In this lesson, we will learn about adjective-noun agreement, and when and how adjectives should be modified in order to match the noun they are describing in gender and in number. We will also learn some common descriptive adjectives.
You've learned that the article needs to agree with the noun it comes before in both gender and number.
For example, UN hombre, UNAS mujeres, LOS hombres, LA mujer.
In the same way, adjectives must also agree with the noun.
If the adjective ends in 'o' or 'a', then it will agree in both gender and number.
For example, "caro" is an adjective that means "expensive".
"el lápiz caro" means "the expensive pencil". Notice that lápiz is masculine and singular, so caro is also masculine and singular.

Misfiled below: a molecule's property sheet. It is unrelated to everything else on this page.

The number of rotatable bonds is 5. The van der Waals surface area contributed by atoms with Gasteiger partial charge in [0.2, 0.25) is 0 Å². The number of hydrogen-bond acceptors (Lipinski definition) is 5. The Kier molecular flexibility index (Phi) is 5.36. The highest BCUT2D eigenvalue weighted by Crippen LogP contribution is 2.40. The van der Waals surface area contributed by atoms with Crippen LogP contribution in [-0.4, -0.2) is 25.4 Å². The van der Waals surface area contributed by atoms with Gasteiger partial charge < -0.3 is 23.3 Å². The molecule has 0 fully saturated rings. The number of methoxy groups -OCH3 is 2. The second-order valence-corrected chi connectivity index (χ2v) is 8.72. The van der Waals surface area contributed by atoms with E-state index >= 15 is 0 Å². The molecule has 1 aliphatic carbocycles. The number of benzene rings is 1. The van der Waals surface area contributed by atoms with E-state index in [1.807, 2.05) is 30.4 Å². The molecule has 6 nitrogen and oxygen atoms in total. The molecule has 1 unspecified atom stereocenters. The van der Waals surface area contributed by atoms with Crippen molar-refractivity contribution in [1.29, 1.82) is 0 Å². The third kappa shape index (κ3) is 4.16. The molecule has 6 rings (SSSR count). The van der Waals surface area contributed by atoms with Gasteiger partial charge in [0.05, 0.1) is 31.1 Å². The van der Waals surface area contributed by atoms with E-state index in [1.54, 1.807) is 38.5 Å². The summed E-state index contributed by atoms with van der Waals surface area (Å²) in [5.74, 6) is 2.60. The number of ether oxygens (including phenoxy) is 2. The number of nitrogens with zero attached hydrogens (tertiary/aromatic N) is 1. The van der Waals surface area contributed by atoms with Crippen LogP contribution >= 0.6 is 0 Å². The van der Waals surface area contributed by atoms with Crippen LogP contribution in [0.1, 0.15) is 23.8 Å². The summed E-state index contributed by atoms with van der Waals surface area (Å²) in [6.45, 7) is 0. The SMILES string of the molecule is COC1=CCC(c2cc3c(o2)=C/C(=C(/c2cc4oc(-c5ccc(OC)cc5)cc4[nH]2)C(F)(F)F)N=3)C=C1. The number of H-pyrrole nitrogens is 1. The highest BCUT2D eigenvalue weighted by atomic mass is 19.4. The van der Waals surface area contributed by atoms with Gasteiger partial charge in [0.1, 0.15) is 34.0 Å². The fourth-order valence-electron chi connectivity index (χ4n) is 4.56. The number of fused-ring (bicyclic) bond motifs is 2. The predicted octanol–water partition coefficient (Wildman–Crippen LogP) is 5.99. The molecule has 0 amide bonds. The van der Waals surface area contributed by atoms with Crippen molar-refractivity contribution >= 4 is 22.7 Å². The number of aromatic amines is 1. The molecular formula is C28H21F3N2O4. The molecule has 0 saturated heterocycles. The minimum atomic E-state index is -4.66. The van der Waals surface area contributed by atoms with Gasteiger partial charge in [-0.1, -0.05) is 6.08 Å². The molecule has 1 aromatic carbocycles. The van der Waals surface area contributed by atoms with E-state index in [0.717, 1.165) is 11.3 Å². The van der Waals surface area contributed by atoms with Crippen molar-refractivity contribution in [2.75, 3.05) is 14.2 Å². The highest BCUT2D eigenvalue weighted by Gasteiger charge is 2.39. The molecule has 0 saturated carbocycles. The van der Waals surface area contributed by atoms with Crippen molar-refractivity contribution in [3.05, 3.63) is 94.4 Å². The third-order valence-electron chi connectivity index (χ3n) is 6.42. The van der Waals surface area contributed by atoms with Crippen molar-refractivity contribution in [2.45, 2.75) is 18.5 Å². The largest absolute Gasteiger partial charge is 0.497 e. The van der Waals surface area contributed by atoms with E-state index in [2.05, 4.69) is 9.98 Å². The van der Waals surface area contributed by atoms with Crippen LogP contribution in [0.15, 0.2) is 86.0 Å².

"los lápices caros" means "the expensive pencils". In this case, "lápices" is plural, so "caros" is now plural.
Let's look at two other examples. "la casa cara", which means the expensive house, "las casas caras", which means the expensive houses. Notice that since "casa" is feminine, "caro" has become "cara", which is feminine.
Casas caras are both feminine plural.
Now, if the adjective does not end in 'o' or 'a', then you only have to worry about number agreement--is the noun plural or singular? "El coche grande" means "the big car" "los coches grandes", "the big cars" "la bicicleta grande", the big bicycle "las bicicletas grandes", the big bicycles
As you can see, since grande does not end in 'o' or 'a', it only changes from singular to plural-it doesn't matter if the noun is masculine or feminine.